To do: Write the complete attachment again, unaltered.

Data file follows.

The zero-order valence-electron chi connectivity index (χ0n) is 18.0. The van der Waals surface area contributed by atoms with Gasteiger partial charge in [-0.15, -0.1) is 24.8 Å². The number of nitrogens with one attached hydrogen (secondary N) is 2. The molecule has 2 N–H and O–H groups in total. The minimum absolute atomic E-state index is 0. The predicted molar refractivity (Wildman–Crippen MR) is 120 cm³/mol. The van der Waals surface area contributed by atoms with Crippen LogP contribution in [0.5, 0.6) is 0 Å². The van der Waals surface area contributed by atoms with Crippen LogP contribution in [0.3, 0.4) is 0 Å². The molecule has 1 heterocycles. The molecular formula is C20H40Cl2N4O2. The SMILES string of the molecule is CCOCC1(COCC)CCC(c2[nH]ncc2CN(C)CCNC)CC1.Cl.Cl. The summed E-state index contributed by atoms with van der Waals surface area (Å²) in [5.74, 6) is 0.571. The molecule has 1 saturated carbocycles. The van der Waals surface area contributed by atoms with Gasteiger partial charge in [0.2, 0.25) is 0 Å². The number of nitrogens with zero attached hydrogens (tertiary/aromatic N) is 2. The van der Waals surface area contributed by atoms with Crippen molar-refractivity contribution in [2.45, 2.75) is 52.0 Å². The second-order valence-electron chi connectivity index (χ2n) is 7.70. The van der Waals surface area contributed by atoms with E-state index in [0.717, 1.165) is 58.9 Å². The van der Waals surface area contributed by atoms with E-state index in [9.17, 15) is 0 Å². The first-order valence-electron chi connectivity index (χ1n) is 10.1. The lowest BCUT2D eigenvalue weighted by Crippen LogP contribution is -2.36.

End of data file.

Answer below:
The zero-order valence-electron chi connectivity index (χ0n) is 18.0. The van der Waals surface area contributed by atoms with Gasteiger partial charge in [-0.15, -0.1) is 24.8 Å². The number of nitrogens with one attached hydrogen (secondary N) is 2. The molecule has 2 N–H and O–H groups in total. The minimum absolute atomic E-state index is 0. The predicted molar refractivity (Wildman–Crippen MR) is 120 cm³/mol. The van der Waals surface area contributed by atoms with Crippen LogP contribution in [0.5, 0.6) is 0 Å². The van der Waals surface area contributed by atoms with Crippen LogP contribution in [0.3, 0.4) is 0 Å². The molecule has 1 heterocycles. The molecular formula is C20H40Cl2N4O2. The SMILES string of the molecule is CCOCC1(COCC)CCC(c2[nH]ncc2CN(C)CCNC)CC1.Cl.Cl. The summed E-state index contributed by atoms with van der Waals surface area (Å²) in [5.74, 6) is 0.571. The molecule has 1 saturated carbocycles. The van der Waals surface area contributed by atoms with Gasteiger partial charge in [0.2, 0.25) is 0 Å². The number of nitrogens with zero attached hydrogens (tertiary/aromatic N) is 2. The van der Waals surface area contributed by atoms with Crippen molar-refractivity contribution in [2.45, 2.75) is 52.0 Å². The second-order valence-electron chi connectivity index (χ2n) is 7.70. The van der Waals surface area contributed by atoms with E-state index in [0.717, 1.165) is 58.9 Å². The van der Waals surface area contributed by atoms with E-state index in [9.17, 15) is 0 Å². The first-order valence-electron chi connectivity index (χ1n) is 10.1. The lowest BCUT2D eigenvalue weighted by Crippen LogP contribution is -2.36.